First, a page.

If you’ve ever been to Singapore, Penang or any of the other places that once made up the Straits Settlements, you would have strolled along the arcades in front of rows of candy-coloured shophouses, thankful for the shade and muttering about scofflaws while you navigated your way around an obstruction or two. And then you’d move on, since most of us—unless it’s in the course of our work—tend not to think much about architecture in our daily lives.
But there was a time in the late nineteenth century, when the inhabitants of these shophouses felt strongly enough about these arcades, also known as five-foot verandahs or kaki lima (in the Malay vernacular), to riot about them.
As tempting as it is to imagine a group of aesthetically minded citizens rioting over architecture, what was in fact at stake was public space and who got to wield power within it.
The idea of a public space, clearly demarcated from a private one, emerged as recently as the nineteenth century in England.
Earlier, it was not uncommon for multiple families to bunk together—picture a barn on the farm with bales of hay and everyone cuddling up together.1 With so many unrelated people sharing interior space, the rules governing the use of exterior space were ambiguous.
Then, with industrialisation, more people were able to afford single-family homes, often in the suburbs. The pavements and streets became pathways—neutral, in-between spaces—linking the home, where you conducted your private business, and the workplace, where you conducted your actual business. The informal consensus on publicly acceptable behaviour was replaced by formal rules and regulations, with a professional police force to enforce them, on grounds of public security and order.
Getting back to the Straits, when Sir Stamford Raffles began to conceive of building local cities according to British concepts of good planning, he came up with the idea of requiring a five-foot verandah outside of all shophouses to function as a neutral public walkway.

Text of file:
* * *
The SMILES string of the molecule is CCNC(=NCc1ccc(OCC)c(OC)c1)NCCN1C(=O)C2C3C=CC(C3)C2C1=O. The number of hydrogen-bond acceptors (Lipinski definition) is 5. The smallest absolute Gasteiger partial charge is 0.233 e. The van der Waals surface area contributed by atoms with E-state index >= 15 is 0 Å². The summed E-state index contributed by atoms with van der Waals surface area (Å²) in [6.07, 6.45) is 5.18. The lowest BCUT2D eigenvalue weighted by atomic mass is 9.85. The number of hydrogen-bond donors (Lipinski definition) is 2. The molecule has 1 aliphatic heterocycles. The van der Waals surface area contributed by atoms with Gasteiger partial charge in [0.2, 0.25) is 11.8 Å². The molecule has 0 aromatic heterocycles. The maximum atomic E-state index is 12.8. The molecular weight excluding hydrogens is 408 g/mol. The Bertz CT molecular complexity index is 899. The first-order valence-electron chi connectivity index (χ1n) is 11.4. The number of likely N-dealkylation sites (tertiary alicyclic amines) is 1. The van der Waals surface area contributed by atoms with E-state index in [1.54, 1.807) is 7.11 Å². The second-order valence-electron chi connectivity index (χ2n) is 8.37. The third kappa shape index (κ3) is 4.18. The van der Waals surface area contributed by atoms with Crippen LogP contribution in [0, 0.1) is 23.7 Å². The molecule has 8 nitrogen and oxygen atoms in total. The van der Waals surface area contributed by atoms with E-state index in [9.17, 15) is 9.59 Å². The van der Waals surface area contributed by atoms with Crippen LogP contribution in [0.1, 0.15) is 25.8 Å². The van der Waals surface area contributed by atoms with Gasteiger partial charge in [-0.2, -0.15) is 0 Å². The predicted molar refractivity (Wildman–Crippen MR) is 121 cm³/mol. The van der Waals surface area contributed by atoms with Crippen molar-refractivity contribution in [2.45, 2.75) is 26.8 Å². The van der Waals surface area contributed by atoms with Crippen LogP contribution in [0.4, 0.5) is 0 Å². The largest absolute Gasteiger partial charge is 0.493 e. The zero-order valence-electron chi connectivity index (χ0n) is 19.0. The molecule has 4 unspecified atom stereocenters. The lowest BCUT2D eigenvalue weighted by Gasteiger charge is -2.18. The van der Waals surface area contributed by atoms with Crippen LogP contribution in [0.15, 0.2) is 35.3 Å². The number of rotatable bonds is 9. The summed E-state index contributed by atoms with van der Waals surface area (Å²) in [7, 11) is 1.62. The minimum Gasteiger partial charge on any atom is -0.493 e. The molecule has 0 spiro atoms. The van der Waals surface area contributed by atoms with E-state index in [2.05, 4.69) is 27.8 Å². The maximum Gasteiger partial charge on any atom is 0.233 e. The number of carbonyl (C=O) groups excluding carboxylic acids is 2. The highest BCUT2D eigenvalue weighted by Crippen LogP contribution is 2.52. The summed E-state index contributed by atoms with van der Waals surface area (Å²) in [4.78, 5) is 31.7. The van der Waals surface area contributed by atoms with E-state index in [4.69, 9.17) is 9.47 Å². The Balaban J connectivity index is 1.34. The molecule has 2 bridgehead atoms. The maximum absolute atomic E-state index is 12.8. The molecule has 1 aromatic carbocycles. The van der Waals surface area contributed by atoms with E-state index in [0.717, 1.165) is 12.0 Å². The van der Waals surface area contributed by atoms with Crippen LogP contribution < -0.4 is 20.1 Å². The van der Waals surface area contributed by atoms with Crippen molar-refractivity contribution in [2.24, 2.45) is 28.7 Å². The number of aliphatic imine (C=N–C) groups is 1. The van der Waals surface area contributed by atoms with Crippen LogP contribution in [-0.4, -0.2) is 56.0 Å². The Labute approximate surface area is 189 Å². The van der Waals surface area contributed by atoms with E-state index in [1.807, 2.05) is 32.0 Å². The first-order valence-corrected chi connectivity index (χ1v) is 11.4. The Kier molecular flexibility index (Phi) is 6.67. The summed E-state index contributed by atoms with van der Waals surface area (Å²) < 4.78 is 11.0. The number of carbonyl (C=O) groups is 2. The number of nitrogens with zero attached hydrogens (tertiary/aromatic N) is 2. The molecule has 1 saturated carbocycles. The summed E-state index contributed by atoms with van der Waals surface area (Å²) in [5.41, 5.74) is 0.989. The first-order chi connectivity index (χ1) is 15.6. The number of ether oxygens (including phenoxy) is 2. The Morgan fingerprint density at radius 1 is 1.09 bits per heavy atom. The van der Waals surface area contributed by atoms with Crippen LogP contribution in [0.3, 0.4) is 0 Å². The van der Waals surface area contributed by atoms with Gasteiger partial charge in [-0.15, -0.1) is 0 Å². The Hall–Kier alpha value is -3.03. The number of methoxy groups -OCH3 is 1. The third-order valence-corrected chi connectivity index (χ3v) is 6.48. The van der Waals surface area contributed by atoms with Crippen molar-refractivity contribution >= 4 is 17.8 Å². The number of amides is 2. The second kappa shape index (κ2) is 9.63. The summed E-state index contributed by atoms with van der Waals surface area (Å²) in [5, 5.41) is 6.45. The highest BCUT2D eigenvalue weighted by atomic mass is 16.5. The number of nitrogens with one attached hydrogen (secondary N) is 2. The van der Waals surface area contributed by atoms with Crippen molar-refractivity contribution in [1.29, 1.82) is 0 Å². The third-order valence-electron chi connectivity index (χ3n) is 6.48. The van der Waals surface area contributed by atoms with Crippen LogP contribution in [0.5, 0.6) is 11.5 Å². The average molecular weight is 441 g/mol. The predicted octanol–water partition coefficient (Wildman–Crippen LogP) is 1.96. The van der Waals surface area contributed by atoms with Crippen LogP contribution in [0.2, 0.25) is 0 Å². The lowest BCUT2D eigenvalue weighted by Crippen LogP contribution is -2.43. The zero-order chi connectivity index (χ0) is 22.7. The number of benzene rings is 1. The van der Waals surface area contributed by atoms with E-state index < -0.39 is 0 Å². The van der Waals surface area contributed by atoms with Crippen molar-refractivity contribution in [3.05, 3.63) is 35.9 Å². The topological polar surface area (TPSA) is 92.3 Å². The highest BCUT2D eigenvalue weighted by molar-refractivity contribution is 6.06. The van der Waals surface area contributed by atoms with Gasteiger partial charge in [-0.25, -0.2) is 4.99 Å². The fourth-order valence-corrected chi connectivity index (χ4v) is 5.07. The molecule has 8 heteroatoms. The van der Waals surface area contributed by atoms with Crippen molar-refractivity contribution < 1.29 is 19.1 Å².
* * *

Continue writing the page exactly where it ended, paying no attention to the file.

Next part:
However, British concepts of public space were at odds with native ones.
The inhabitants of these shophouses considered the verandahs to be extensions of their own space—but with public access. Verandahs were not only used to display the shopkeeper’s own merchandise but were also sublet to petty vendors and to coolies looking for a sheltered place to rest for a bit. They doubled up as a social space for the multiple male inhabitants crammed together inside the shophouses. Sometimes, unknown persons would dump rubbish or corpses in these spaces, since the responsibility for their cleanliness lay with the authorities.
Even so, it wasn’t lawless territory: there were unspoken norms about who got to use the space and under what terms. Certain secret societies controlled certain verandahs—despite the authorities deeming them public—and if you were street smart, you knew better than to set foot in verandahs in neighborhoods where you didn’t know your way about.
The authorities’ attempts to enforce the laws on public space met with outright resistance, and matters came to a head with the verandah riots of 1872, pitting native hawkers against the colonial administration.
The riots revealed that the rulers’ hold on power was tenuous and that the ruled were only as subservient as they wanted to be. Ruler and ruled continued to hobble along in an unspoken compromise, with neither side too flagrant in its disregard for the other.2